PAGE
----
Sophie Ashcroft and Charlie Methven
At half-time, with Methven looking to make the announcement that the record - previously held by a 2008 Leeds vs Gillingham game - had been broken, it gets tense between him and corporate communications manager Sophie Ashcroft.
SA: The attendance figure, I don't know at this point whether we'll be able to get it because they're still counting.
CM: Where have they go to?
SA: I'll find out for you. I'll give Steve a call. I know they're working so hard to get it done... They're corroborating the home number with the ticket office.
CM: You've got about five minutes.
SA: If we get it, we get it.
CM: No, Sophie, sorry. We fucking get it, and if we're 200 out it doesn't matter. I'm not officially reporting it. I'm not the one sending it to the Football League, that's Brett.
If I say 46,900 and it's 47,100, it doesn't matter.
SA: The team are working hard.
CM: Tell them, just fucking tell them. I'm not a corporation, I don't need to be treated like a fool. Tell them to get a fucking number. If it's 200 out, it's OK.
With an attendance of 46,039, Sunderland break the record by nearly 8,000.
The Josh Maja saga
Academy graduate Josh Maja is the star of the first half of the season for Sunderland, scoring 16 goals. The problem: his contract is up at the end of the season and neither the striker or his agent are amenable to signing a new deal with the club.
The big worry is that the agent - who has experience of moving players abroad - could do so with Maja, meaning that Sunderland would get nowhere near his market value.
Josh Maja celebrates after scoring
At one point, Maja plays it cool when asked about rumours regarding him moving to another club.
"Transfer speculation?" he says.
"About who? About me?
"I don't really read newspapers like that. There was? Hmmm. That's interesting."
The player eventually moves to French side Bordeaux in the January transfer window.
"People told me it would play out this way," says Stewart Donald.
"Negotiating with Josh, it's all moving along and Jack [Ross, club manager] called me and said, 'Thanks very much, Josh has come in, picked up his stuff and said he's gone'. You could have told me you'd accepted an offer'.
"And I said, 'Hold on a minute, I haven't done anything. I haven't accepted anything.
"I haggled the best I could. We ended up with I think it was €1.5 million. It's not a great deal but it's the best we could get. A million euros isn't work anything in comparison to promotion."
Maja replacement panic
Towards the end of the January window, the club - and Stewart Donald in particular - get desperate to sign a replacement for Maja.
Will Grigg is their main target but Wigan are playing hard ball in negotiations. Donald puts in what he says is a final take-it-or-leave-it bid of £1.25 million.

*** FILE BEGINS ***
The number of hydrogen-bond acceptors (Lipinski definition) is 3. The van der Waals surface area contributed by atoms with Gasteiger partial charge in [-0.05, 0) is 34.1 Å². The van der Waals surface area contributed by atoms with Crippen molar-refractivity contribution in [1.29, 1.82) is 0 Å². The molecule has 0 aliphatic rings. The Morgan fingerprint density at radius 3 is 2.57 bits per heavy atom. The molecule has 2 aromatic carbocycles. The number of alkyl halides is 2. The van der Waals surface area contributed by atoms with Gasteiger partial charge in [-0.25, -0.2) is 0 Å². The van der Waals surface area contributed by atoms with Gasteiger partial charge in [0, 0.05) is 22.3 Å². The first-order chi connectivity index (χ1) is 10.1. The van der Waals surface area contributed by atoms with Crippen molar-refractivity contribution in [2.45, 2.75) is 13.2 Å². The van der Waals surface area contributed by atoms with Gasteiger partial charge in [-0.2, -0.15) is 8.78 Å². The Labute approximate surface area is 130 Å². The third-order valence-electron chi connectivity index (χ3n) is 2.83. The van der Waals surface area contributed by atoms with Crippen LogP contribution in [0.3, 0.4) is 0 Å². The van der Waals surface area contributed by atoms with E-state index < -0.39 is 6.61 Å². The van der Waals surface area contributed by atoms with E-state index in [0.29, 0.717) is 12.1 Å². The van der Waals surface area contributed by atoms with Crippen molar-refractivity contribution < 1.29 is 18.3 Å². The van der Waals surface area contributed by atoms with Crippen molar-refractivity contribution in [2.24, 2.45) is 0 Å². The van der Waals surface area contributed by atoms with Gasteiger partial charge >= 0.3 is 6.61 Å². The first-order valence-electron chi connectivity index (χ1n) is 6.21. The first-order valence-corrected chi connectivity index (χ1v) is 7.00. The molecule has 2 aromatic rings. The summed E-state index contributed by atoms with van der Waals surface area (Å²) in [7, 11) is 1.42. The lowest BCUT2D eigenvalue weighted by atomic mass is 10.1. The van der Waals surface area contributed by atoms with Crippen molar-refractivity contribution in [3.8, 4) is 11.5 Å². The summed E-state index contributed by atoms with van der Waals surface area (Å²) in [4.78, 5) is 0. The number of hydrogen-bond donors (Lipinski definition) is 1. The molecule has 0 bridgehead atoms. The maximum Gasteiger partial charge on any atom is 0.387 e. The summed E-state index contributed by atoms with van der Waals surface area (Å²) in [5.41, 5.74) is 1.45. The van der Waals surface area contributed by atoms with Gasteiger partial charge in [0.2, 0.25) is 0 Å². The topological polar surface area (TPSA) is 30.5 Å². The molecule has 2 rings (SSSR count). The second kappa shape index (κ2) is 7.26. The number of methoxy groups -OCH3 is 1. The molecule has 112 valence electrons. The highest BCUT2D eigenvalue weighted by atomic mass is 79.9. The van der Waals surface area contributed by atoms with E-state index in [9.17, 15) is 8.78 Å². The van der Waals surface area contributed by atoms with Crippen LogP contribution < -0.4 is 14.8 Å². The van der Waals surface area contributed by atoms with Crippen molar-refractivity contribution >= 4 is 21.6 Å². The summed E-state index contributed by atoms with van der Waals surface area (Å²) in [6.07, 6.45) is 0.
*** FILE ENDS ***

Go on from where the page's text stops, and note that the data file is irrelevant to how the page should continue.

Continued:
Manager Jack Ross tells Donald: "To best honest Stewart, I know this is not the ideal way to look at it, but see with the offer you've put in, he's not worth any more than that - not a chance."
Despite that advice, Donald goes back with several more offers - six in all. As the window is about to close, at £3 million, he makes Grigg the most expensive signing in League One history.
'I just want to get back onto my idea, 'cause I want to make more money'
The club reaches the final of the Checkatrade Trophy. Supporters see it as a chance to win silverware. For Charlie Methven, it's a chance to make money.
"You can probably end up making a million quid on the day between your ticketing and retail," he says.
"We just want to make sure all our ducks are in a row."
Supporter liaison officer Chris Waters asks if they could introduce a phased ticketing scheme for non-season ticket holders who have been to Checkatrade games. Essentially, ensure those who supported the team in the earlier rounds of the competition would get slightly cheaper tickets.
"Love the idea," says Methven, "but I just want to get back onto my idea 'cause I want to make more money.
"If you get an extra 3,000 people spending 20 quid because they want to make sure of their cup final ticket, then we make 60,000 quid.
"We must be seen to be fair but at the same time, we must act in a businesslike way and make as much money as possible because that means the business can flourish."
'His missus had a real bite at me as well'
"I was in Tesco yesterday with my missus and new-born baby," says centre-back Tom Flanagan at the beginning of the final episode.
"A bloke came up to me and started slagging me about the game on Saturday.
"It was just completely out of the blue and I said, 'Excuse me?' and he just said, 'What happened Saturday?' I was like, 'Just one of them games'. He said, 'It's not fucking good enough, is it?'
"And then his missus had a real bite at me as well.
"They're looking at you like you're not even trying. And you're thinking, 'Well, actually, I am trying'. So, it's difficult."
'I'm fucking heartbroken. I feel like crying in front of you'
After Sunderland lose the playoff final to Charlton through a 94th minute goal, supporter Michelle Barraclough cuts a forlorn figure starting with her husband at Wembley. "Why is it never us celebrating? Why is it never us?" she asked.
Another supporter meets Stewart Donald while leaving the stadium.
"I shook your hand the last time," he tells the owner.
"Are we ever going to be good, mate? Are we ever going to be good? This is the eighth time we've lost here, I'm fucking heartbroken. I feel like crying in front of you. I just want a bit of home. Are we going to get there?"